The Blue Whale Game

The Killer “Blue Whale”

An online game that has been trending as #BlueWhale has widely spread panic and fear among parents and teachers alike. The game that is said to have claimed the lives of many vulnerable teenagers across the world, is a rather disturbing setup.

What is the #BlueWhaleGame?

Originating in Russia, where so far, it is claimed to have caused the deaths of many teenagers, the Blue Whale Game comprises of a selection of dark and deeply disturbing tasks. The concept behind the name of the game is the fact that Blue Whales are known to sometimes “beach” themselves and take their own lives. The online game is referred to as a “brainwasher” where teens are targeted by the curators of the game when they follow certain hashtags. These curators then contact the said teenagers and ask them to download the game onto their mobiles. The teenagers are told explicitly that there is no way out once they start the game and that they will end up losing their lives. It is suspected that once the game is downloaded, the curator is capable of hacking into the mobile of the participant, although this is still under investigation.

What happens in the game?

Over the course of 50 days, the curator will remain in contact with the participant and order them to fulfil one task per day. Each task will begin as watching horror movies and psychedelic videos forwarded by the curator at odd hours of the night and escalate to self-harming such as carving the shape of a whale or a number onto their arms or legs. Each task needs photographic evidence to be approved of. On a psychological aspect, the game tends to severely manipulate the minds of teenagers through these tasks bringing on a state of depression and low self-esteem thereby instilling into their minds the idea of suicide. Towards the 30th day, the curators tend to ask the participants to stand on the edge of a bridge or tall building, removing the fear that they may initially have towards the idea of death. On the 50th day, the participant is asked to take their own life.

Why do teens take up the challenge?

Teen years are known to be the toughest in any kid’s life. A number of personality changes sometimes tends to be alienating and emotionally turbulent. The majority of kids on social media express depressive thoughts mostly during their teen years and this could potentially be a trigger for them to start playing the game. Another possible factor could be peer pressure and the need to be part of the “cool” crowd who are not afraid of anything.

Is it in Sri Lanka?

Apparently so, recently a 14-year-old teenager in Sri Lanka too his own life by hanging from his mother’s shawl out of which he designed a noose. Roshan Chandragupta, Principal Information Security Engineer, Sri Lanka Computer Emergency Readiness Team (CERT), has alerted parents and teachers to remain aware of everything that their child has access to and is doing on social media. Investigators on several occasions had tried to contact curators of the game as participants and sent in photoshopped images of self-mutilation to gain their trust, but none has worked out so far, that they could be traced.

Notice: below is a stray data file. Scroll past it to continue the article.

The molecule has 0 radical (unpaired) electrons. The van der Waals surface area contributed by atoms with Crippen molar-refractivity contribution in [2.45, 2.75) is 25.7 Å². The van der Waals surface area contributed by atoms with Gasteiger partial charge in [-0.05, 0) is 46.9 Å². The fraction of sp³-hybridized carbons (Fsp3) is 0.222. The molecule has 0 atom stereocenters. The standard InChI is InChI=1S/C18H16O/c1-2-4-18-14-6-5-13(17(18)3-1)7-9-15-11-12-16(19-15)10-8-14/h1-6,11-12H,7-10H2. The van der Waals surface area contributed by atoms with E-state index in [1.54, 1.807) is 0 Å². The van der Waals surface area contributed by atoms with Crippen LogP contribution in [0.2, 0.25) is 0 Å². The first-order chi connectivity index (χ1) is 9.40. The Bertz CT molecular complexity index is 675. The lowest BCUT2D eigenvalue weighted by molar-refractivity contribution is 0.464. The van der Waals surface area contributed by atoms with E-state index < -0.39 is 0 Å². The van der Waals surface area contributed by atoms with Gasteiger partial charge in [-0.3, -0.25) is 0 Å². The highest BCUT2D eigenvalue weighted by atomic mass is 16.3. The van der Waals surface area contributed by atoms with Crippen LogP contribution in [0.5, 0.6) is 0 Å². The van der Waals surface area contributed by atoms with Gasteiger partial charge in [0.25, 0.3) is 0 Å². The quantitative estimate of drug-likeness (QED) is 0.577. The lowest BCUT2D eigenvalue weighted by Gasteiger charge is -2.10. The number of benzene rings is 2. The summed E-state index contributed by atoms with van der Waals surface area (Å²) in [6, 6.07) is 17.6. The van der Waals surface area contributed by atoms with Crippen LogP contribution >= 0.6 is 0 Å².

Is social media to be blamed?

In a direct approach, yes. It could be blamed largely on social media as it is the medium for this online pandemic. However, in retrospect, it is also important to identify any underlying mental reasons that could push children towards taking part in a fatal and in reality, a pointless game. Parents and teachers have started staying vigil and several schools in UK and India have already banned any use of social media within the school premises while parents said they had done the same at home. Many parents and teachers have openly spoken to children about the issue and advised then on how to stay safe. #staysafe is a trending hashtag on Twitter that works on spreading awareness and communicating with individuals to ensure everyone stays updated on how to keep their children safe.

Intelligent use of social media and safety on the internet are essential components that have to be stressed on if this game is to be taken down. The only way for it to fail is for every teenager to stop playing it. The awareness that these curators are just faceless anonymous characters who intimidate vulnerable minds is something that has to be taught. Spreading positive messages on social media, reaching out and sending positive self-empowering thoughts to teenagers who are likely to be affected or have started the game are other ways of fighting this social media plague that has, so far, ended many young lives.

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